I preach maintenance every day at work, yet I failed a basic and important maintenance step on my personal truck that had the potential to leave me stranded. Last week I had friends coming in town for a few days and the plan was to let them borrow my truck instead of them having to pay for a rental.
The day before they arrived I was leaving for a lunch break and noticed one of my tires was very low. I brought it into the shop and filled it with air, checked it for leaks, and were unable to find anything wrong. I then drove it to a nearby tire shop and left it in their hands.
They called me in the afternoon and told me I had a cracked wheel, so I asked them to put the spare tire on and I’d bring it back to my shop. After I got over the fact that my wheels are out of their two-year warranty I started searching for a new wheel. The soonest I could get one was two days away, right in the middle of our friends’ visit to Phoenix, Arizona.
Then begins the next dilemma. When I went to get my truck from the tire shop I knew my spare was smaller than my current tires so I was going to limit its use until the new wheel arrived. Well it turns out my spare was not only smaller, but extremely cracked on both sidewalls and had two large cracks running the full diameter of the tire.
Fortunately, I only had to drive it a mile back to the shop, but if this had happened while on a trip or when towing my spare would have been worthless. A quick check of the Department of Transportation (DOT) code or even a better visual check of the tread would have been enough to replace it instantly. After looking at the DOT code I found it was made during the 37th week of 2004 making it over 12 years old.
Here are some tips and reminders regarding the tires on your truck or trailer. In case you don’t know what the DOT code is, it’s a string of numbers and letters that is mandatory to be printed on the sidewall of tires by the U.S. Department Of Transportation and can tell you when and where the tire was made.
Since tires have a life expectancy of five to ten years depending on the climate you live in it’s important to know how old they really are. This a helpful piece of information when buying a used vehicle as well and remember that just because a tire has a lot of tread left it may not be wise to continue running it.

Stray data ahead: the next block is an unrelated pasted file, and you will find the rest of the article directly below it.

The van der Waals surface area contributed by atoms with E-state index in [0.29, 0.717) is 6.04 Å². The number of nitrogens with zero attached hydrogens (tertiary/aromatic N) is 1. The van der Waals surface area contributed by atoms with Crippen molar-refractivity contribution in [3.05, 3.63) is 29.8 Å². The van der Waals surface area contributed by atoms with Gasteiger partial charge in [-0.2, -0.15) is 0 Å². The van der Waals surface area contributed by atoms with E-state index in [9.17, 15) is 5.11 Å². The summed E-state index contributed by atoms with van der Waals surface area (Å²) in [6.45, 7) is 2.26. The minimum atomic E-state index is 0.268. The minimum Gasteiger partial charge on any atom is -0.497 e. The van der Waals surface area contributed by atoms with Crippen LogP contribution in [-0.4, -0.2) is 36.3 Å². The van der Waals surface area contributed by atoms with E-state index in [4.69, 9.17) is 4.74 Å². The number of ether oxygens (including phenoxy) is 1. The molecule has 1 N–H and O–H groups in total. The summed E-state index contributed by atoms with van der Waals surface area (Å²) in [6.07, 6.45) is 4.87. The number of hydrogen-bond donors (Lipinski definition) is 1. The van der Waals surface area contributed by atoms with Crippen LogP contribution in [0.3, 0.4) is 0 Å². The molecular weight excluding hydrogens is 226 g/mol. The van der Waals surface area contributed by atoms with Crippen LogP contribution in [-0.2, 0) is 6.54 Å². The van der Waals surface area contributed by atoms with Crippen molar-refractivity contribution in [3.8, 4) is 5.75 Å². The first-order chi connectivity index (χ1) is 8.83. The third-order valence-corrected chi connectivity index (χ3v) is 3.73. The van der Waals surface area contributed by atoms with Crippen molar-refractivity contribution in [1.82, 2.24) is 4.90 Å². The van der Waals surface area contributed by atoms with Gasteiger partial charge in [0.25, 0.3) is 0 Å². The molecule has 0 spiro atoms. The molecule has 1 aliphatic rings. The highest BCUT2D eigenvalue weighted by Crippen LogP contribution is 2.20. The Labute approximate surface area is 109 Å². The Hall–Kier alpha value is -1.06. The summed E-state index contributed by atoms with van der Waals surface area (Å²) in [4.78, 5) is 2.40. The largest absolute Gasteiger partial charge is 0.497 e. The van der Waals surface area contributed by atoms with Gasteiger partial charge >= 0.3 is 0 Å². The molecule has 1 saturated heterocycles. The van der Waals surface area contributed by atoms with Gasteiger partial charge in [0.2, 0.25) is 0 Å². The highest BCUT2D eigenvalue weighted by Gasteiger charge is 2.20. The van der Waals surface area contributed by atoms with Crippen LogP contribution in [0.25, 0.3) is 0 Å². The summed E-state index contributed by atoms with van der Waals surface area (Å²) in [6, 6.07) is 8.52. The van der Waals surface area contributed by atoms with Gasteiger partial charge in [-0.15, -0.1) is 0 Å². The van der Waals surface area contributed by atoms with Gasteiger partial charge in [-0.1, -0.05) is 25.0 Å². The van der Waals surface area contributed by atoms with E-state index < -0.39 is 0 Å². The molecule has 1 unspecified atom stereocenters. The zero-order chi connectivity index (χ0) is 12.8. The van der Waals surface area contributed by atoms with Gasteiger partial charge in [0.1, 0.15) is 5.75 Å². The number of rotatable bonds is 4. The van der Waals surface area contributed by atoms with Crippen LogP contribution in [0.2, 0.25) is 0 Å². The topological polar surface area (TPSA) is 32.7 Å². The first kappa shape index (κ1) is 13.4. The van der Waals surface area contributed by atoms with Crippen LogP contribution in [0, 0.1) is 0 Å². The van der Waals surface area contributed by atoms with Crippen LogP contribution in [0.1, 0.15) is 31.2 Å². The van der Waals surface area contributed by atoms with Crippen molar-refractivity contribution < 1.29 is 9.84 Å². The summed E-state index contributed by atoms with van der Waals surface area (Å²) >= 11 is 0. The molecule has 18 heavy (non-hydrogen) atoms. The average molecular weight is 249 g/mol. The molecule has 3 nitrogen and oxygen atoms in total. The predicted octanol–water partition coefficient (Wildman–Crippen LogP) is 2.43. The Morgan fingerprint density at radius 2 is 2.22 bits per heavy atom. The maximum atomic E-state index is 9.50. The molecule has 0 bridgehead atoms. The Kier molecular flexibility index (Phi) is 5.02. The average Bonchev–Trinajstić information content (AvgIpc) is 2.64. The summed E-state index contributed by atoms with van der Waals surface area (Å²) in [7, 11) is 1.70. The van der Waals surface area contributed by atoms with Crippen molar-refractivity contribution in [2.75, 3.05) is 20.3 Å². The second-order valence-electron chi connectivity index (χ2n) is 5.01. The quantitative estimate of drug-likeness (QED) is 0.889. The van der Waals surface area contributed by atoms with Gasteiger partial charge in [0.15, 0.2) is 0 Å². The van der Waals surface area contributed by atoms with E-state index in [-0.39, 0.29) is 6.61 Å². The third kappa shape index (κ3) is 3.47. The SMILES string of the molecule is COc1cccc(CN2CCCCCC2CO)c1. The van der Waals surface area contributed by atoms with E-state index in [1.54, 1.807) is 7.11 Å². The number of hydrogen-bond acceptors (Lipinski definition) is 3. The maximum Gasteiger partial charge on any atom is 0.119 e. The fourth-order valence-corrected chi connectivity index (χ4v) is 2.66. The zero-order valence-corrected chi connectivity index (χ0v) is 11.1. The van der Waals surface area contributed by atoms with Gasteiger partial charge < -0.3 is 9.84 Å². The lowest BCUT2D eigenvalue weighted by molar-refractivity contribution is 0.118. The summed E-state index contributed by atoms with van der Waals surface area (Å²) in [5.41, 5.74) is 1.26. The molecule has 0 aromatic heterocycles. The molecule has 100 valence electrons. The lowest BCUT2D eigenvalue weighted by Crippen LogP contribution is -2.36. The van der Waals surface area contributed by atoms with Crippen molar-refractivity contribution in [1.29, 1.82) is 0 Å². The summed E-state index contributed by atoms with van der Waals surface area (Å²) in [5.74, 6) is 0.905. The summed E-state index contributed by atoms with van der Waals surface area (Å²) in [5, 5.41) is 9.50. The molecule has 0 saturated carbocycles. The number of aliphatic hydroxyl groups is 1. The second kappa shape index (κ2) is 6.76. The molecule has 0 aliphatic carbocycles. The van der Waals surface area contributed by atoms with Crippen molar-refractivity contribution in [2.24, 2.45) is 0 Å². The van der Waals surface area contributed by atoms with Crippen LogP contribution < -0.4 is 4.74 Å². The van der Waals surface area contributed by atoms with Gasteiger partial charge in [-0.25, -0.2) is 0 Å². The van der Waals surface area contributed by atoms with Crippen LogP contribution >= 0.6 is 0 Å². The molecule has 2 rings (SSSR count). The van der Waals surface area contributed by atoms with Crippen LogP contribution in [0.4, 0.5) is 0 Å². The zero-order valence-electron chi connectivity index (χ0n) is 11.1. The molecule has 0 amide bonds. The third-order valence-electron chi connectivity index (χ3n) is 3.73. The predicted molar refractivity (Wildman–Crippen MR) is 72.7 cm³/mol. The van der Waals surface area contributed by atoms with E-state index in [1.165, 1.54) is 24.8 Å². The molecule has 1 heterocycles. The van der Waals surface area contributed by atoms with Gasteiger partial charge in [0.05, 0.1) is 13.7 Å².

Here in Phoenix, I’ve had tires with excessive dry rot at just over three years. Running a tire like this could easily lead to a blowout and best case scenario you’re changing a tire on the side of the road. If the tire decides to shred it could easily damage body panels on your truck or trailer or worse cause an accident if you lose control. Moral of the story – find out how old your tires really are.
Larger Aftermarket Tires, Same Small Spare
Running larger than stock tires on a truck brings on another challenge. Depending on how tall your tires are this could make your spare useless whether it’s good or not. Depending on the size difference running a smaller spare tire can lead to damage in the differential or cause malfunctions within the ABS and traction control systems.
Vehicle speed should always be reduced in this scenario. When I had a lifted Ford F-250 I had a full-size 37-inch spare tire that I would put in the bed of my truck on trips and when towing. It took up a lot of space but it was better than the alternative. If you can’t fit a full-size spare, then get the tallest tire you can. It’s difficult to fit even a 35-inch tire in place of the stock spare, but there are several companies that make tire carriers for this purpose.
Fixing The Problem On The Road
Here’s how to change a tire in case you have a flat. I know, sounds dumb right? But have you ever tried to use the factory jack and tire iron? If not then give it a try or at least figure out where it’s located in your truck or trailer.
During a dune trip a few years ago I had a blowout on my trailer and it tore up some of the fender when it came apart. Just wait it gets better! It happened just outside a state prison between Phoenix and Gila Bend.
After a few minutes spent trying to find the jack for my truck I discovered there wasn’t one. The previous owner had taken it our for whatever reason, and my ultra classic 1970 something trailer never had one.
I was left having to call a tow service to come out with a jack so I could change the tire. I spent most of the time following in Yuma buying new trailer tires instead of enjoying beverages from my cooler. Since my trailer was always the laugh of our camp I can only imagine what other duners thought when they saw it missing four wheels and tires while sitting on floor jacks! My lesson learned on this trip was to always carry a floor jack and a better tire iron with more leverage.
It all really comes down to being prepared. Everyone should know certain things about their truck and trailer to help prevent scenarios like the ones I faced. I know there are always exceptions and even new tires can separate or get damaged from debris on the road, but try to limit your chances of losing precious time when you need it most while avoiding the risk of injury to yourself or others.